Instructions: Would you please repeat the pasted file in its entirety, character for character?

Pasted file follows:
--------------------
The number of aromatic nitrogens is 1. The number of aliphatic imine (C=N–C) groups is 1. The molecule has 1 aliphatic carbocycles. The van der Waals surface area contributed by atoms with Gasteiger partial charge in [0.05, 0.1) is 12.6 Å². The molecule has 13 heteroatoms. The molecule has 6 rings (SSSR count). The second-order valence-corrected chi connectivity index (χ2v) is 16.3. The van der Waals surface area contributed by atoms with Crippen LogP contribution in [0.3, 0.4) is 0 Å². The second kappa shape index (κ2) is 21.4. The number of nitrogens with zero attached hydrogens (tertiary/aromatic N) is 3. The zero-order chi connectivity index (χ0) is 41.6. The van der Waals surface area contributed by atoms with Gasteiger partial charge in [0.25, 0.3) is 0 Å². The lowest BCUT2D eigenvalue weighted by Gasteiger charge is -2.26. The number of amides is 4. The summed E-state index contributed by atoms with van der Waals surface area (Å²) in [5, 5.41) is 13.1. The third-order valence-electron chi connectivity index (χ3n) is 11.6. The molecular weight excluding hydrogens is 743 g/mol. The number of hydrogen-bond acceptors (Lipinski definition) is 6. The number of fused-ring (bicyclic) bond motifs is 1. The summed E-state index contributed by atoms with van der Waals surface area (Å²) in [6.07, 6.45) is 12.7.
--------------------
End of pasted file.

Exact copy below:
The number of aromatic nitrogens is 1. The number of aliphatic imine (C=N–C) groups is 1. The molecule has 1 aliphatic carbocycles. The van der Waals surface area contributed by atoms with Gasteiger partial charge in [0.05, 0.1) is 12.6 Å². The molecule has 13 heteroatoms. The molecule has 6 rings (SSSR count). The second-order valence-corrected chi connectivity index (χ2v) is 16.3. The van der Waals surface area contributed by atoms with Crippen LogP contribution in [0.3, 0.4) is 0 Å². The second kappa shape index (κ2) is 21.4. The number of nitrogens with zero attached hydrogens (tertiary/aromatic N) is 3. The zero-order chi connectivity index (χ0) is 41.6. The van der Waals surface area contributed by atoms with Gasteiger partial charge in [0.25, 0.3) is 0 Å². The lowest BCUT2D eigenvalue weighted by Gasteiger charge is -2.26. The number of amides is 4. The summed E-state index contributed by atoms with van der Waals surface area (Å²) in [5, 5.41) is 13.1. The third-order valence-electron chi connectivity index (χ3n) is 11.6. The molecular weight excluding hydrogens is 743 g/mol. The number of hydrogen-bond acceptors (Lipinski definition) is 6. The number of fused-ring (bicyclic) bond motifs is 1. The summed E-state index contributed by atoms with van der Waals surface area (Å²) in [6.07, 6.45) is 12.7.